Hanging the print was really easy too. Canvas gallery-wrapped prints are extremely lightweight and don’t require a frame. The print comes ready to hang. I hammered a tiny nail in the wall last nite at 10pm after everyone went to bed and it was up! And even better, on the back of the canvas was a little pack of $10 discount cards for you to share with your friends so that they can order a print. I think I will use one to order a print for my mom of the grandchildren for Christmas this year! (sponsored post)
On a beautiful fall day, I posed my subject next to a tree facing the back of the house, which acted as a reflector. The sun bounced off the house and lit the girl’s face and gave her a really nice highlight in each eye. Reflectors can be any white or near white surface, such as a painted brick wall, a sign on a door, or more. Position your subject in the path of the light as it bounces naturally off the “reflector.” If you are in a place where there is no structure that can act as a reflector, then break out a white piece of foam core or oat tag to bounce light back into your subject’s face and eyes. If you love this technique for posed portraits, then you might consider buying a reflector from your local camera store. So look around to see not only where the light is coming from, but what it is bouncing off.
|The lit leaves in the background add some drama.|
Taking pictures at the beach is always fun (as long as you take a few precautions to protect your camera — see 7/6/11 post). But often we get harsh shadows that make the photos less desirable. Get rid of the harshness and raccoon eyes just by popping up your flash! Put your camera on the program mode (P) and pop-up your flash. As you can see in the example comparisons below, you can soften all of the harsh shadows. Examine the two photos. Look under the chair’s head rest, under the left arm, under the chin and below the rim of the sunglasses. Additionally, look at the sliver of rocky sand in the background on the right side. On the left, it’s sort of greyish, but on the right, it is a more pleasing color. Then look at the example further below (please ignore that toothless grinny expression!). In this case, the brightness behind the subject made the camera’s meter stop down a little (like putting on sunglasses because it was too bright) resulting in her face being too dark. But by popping up the flash, you see how you can brighten up a dark face. Tip: If you find the flash to be too bright or too artificial looking for your taste, then you can tone down the flash very simply. Look at the same button you use to pop up your flash. It should have a +/- symbol. Hold this button in and dial the wheel at your index finger to the right so that the numbers on your display go to the negative side. You are essentially subtracting power from the flash so that it puts out less light. Try several different settings (-0.7, -1.0, etc) until you achieve a desirable shot. You may need to consult your owner’s manual (yes, sorry) and look for “flash exposure compensation” in the index.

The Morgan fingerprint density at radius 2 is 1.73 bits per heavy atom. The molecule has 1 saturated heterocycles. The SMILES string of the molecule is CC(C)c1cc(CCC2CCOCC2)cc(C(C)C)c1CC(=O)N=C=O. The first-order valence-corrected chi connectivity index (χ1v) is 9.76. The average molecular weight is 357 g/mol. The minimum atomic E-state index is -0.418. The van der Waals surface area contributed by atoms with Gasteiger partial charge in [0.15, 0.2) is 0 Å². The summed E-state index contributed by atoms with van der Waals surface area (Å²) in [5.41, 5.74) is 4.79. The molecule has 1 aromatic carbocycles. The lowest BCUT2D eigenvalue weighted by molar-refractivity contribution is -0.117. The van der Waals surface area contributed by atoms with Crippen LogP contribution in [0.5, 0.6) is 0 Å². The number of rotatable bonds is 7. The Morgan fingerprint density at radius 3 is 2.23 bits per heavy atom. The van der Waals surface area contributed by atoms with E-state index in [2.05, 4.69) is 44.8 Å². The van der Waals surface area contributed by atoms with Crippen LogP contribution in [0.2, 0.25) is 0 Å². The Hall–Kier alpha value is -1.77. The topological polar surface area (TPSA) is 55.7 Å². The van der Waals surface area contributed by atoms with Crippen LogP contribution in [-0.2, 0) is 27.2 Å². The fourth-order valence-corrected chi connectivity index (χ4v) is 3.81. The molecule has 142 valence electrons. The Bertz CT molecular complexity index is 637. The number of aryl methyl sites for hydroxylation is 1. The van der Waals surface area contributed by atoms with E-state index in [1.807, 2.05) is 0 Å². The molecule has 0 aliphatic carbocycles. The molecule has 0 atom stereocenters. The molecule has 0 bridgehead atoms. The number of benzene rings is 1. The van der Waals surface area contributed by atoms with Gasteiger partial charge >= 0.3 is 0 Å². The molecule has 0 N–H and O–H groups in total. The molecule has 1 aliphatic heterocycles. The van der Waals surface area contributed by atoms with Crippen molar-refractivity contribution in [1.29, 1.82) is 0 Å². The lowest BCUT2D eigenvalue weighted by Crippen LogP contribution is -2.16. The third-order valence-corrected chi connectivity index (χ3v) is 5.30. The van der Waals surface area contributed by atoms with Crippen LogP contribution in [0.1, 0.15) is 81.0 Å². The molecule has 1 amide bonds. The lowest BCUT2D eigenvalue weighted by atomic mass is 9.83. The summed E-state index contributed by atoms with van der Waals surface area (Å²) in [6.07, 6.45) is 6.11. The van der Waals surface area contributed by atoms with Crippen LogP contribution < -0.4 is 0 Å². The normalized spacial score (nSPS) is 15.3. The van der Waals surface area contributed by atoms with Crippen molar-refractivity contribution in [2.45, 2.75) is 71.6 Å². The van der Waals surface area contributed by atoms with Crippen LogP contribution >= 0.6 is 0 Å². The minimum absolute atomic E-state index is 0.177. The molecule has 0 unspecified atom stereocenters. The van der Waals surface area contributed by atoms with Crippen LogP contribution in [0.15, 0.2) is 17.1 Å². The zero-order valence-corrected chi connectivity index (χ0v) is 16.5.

It’s finally summer! And if your family’s like mine, beach figures heavily into the weekend. If you have young children that love to explore the beach, then get down on the sand with them. Make sure to bring a towel so that you can easily sit or even lay down close by in order to capture their explorations (and to keep sand on your hands to a minimum). Getting close and using a wide angle setting on your lens lets you show some more background to give a point of reference (see photos below). On bright sunny days, trying popping up your flash for some fill to eliminate harsh shadows from midday sun, and to add some light to your child’s face often hidden by cute sun hats. But don’t let cloudy days like we had here stop you form heading to the beach with your camera. The over cast sky is actually perfect for picture-taking. One note of caution: Salt water is an enemy of you camera. If the conditions are very “moist” on a hot hazy beach day, salt residue and water can collect on your camera and lens pretty quickly. Try putting your camera in a zip lock bag with a hole cut out for the front of the lens to stick out and be sure to use a UV filter. Clean the lens as soon as you can with lens cleaning fluid and a micro fiber cloth taking extra care to inspect for and remove any sand that may be on your lens before rubbing the lens. Then wash the cloth before using again after the beach. Store the camera back in your camera bag right after use to keep it out of the sun and elements. There are also special bags made for your camera to prevent any damage. Google rain coats for cameras.